The Saturn's design elicited mixed commentary among game developers and journalists. Developers quoted by Next Generation in December 1995 described the Saturn as "a real coder's machine [for] those who love to get their teeth into assembly and really hack the hardware [with] more flexibility [and] more calculating power than the PlayStation". The sound board was widely praised. Lobotomy Software programmer Ezra Dreisbach described the Saturn as significantly slower than the PlayStation, whereas Kenji Eno of WARP observed little difference. In particular, Dreisbach criticized the Saturn's use of quadrilaterals as its basic geometric primitive, in contrast to the triangles rendered by the PlayStation and the Nintendo 64. Ken Humphries of Time Warner Interactive remarked that compared to the PlayStation, the Saturn was worse at generating polygons but better at sprites. Third-party development was initially hindered by the lack of useful software libraries and development tools, requiring developers to use assembly language. During early Saturn development, programming in assembly had a speed increase of two to five times above higher-level languages such as C.

Sega responded to complaints about the difficulty of programming for the Saturn by writing new graphics libraries which were claimed to make development easier. Sega of America purchased a United Kingdom-based development firm, Cross Products, to produce the Saturn's development system. Treasure CEO Masato Maegawa stated that the Nintendo 64 was more difficult to develop for than the Saturn. Traveller's Tales founder Jon Burton said that though the PlayStation was easier "to get started on [...] you quickly reach [its] limits", whereas the Saturn's "complicated [hardware could] improve the speed and look of a game when all used together correctly". A major criticism was the Saturn's use of 2D sprites to generate polygons and simulate 3D space. The PlayStation has a different design, based entirely on 3D triangle-based polygonal rendering, with no direct 2D support. As a result, several analysts described the Saturn as an "essentially" 2D system. For example, Steven L. Kent stated: "Although Nintendo and Sony had true 3D game machines, Sega had a 2D console that did a good job with 3D objects but wasn't optimized for 3D environments." The Saturn hardware is extremely difficult to emulate.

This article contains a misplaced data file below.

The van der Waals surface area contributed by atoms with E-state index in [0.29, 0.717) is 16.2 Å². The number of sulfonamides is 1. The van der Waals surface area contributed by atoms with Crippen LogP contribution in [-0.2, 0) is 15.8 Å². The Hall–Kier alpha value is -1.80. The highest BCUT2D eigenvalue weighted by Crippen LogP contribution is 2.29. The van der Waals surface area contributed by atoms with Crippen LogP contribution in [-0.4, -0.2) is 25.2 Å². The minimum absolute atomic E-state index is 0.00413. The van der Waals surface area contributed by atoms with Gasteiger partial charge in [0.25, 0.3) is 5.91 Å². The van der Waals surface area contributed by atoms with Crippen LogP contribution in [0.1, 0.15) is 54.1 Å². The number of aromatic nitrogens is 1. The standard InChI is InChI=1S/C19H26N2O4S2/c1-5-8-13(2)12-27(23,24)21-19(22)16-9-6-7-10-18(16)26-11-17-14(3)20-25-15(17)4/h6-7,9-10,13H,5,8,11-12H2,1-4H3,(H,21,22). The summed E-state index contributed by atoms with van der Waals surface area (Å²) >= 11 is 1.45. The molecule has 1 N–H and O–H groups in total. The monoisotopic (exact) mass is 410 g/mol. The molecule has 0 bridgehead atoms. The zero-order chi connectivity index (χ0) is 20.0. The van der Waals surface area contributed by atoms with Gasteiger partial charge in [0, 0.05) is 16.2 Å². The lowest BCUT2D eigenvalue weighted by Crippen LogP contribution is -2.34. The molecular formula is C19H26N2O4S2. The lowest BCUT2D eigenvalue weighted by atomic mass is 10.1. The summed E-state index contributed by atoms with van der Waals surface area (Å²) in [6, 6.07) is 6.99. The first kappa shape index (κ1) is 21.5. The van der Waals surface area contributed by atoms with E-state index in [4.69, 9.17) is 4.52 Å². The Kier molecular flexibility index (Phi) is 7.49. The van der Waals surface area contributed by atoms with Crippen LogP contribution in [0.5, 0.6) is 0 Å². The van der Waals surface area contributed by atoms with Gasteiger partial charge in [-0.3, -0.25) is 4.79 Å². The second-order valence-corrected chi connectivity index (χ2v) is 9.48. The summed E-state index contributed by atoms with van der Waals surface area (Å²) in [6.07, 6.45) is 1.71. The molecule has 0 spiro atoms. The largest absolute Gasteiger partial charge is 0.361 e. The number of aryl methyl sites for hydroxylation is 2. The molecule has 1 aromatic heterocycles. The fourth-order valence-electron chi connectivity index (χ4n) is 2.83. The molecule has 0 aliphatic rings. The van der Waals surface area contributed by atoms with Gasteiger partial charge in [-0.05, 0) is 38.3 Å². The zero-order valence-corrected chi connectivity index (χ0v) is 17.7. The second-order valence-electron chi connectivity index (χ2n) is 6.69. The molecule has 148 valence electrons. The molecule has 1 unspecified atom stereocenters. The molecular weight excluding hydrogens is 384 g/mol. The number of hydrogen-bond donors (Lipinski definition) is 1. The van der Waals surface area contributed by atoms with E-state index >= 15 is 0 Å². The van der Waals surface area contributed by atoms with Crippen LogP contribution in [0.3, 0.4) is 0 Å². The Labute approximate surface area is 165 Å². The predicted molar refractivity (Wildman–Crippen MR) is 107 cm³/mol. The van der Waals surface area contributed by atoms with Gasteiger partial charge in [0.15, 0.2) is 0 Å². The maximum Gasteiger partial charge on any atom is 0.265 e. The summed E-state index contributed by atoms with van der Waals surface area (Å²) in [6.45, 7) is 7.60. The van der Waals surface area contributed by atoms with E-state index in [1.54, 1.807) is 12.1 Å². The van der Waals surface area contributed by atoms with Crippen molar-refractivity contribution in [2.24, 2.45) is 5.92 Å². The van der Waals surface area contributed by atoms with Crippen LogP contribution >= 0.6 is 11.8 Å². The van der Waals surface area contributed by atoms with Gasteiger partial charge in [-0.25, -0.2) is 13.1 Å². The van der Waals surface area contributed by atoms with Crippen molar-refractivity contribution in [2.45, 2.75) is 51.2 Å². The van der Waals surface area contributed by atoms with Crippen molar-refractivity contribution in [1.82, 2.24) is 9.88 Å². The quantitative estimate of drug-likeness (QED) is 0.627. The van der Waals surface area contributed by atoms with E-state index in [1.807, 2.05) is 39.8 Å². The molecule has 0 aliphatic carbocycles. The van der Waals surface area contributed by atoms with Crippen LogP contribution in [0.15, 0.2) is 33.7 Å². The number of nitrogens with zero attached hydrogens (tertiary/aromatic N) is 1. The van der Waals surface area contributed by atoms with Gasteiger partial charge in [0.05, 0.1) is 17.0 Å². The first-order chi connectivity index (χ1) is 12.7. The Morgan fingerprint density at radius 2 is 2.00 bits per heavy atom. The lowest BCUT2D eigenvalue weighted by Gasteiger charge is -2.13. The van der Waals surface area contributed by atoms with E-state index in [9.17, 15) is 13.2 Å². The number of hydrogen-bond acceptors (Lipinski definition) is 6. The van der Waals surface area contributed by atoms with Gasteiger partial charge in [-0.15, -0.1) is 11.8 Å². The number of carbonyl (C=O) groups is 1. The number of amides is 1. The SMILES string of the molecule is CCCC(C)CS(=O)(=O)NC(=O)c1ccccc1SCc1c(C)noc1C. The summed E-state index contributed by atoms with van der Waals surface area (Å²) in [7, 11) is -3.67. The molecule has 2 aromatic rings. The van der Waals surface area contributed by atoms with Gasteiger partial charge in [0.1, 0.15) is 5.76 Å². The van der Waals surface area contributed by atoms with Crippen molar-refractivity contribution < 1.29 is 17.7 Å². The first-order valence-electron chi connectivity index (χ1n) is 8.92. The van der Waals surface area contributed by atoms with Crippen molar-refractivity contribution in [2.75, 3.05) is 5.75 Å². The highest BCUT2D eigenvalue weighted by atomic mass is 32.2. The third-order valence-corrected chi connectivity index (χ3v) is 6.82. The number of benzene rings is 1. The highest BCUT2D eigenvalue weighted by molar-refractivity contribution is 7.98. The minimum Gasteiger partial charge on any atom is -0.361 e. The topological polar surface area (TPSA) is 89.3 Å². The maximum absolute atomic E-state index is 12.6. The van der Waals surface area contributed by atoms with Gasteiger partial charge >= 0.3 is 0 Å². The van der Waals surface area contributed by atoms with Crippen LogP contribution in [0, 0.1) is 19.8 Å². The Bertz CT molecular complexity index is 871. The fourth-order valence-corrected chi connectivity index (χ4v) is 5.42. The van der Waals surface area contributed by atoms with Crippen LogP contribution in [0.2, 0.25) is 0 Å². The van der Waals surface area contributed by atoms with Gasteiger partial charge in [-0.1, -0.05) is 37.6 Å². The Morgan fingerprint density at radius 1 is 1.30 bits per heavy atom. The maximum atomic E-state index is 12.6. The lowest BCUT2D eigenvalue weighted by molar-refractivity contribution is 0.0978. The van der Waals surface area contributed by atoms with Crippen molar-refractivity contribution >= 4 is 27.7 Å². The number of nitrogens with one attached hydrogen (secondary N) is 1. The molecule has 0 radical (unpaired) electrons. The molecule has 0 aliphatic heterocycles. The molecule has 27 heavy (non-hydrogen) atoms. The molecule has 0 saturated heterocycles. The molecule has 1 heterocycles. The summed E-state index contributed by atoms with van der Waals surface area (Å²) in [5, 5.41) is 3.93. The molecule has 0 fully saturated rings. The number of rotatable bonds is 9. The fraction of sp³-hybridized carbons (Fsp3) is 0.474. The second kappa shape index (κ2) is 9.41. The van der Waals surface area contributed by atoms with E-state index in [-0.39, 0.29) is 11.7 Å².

1st North American controller
1st North American controller
3D Pad
3D Pad
Arcade Racer
Arcade Racer
Model 1 North American/European controller 3D Pad Arcade Racer
2nd North American controller
2nd North American controller
Saturn multitap
Saturn multitap
RAM backup cartridge
RAM backup cartridge
Model 2 North American/European controller Saturn multitap RAM backup cartridge

Several Saturn models were produced in Japan. An updated model in a recolored light gray (officially white) was released at ¥20,000 to reduce the system's cost and raise its appeal among women and younger children. Two models were released by third parties: Hitachi released the Hi-Saturn (a smaller model equipped with a car navigation function), and JVC released the V-Saturn. Saturn controllers have various complementary color schemes. The system also supports several accessories. A wireless controller powered by AA batteries uses infrared signal to connect. Designed to work with Nights, the Saturn 3D Pad includes both a control pad and an analog stick for directional input. Sega also released several versions of arcade sticks as peripherals, including the Virtua Stick, the Virtua Stick Pro, the Mission Analog Stick, and the Twin Stick. Sega created a light gun peripheral, the Virtua Gun, for shooting games such as Virtua Cop and The Guardian, and the Arcade Racer, a wheel for racing games. The Play Cable connects two Saturn consoles for multiplayer gaming across two screens, and a multitap connects up to six players to the same console. One console with two multitaps can support up to 12 players. Other accessories include RAM expansion cartridges, keyboard, mouse, floppy disk drive, and movie card.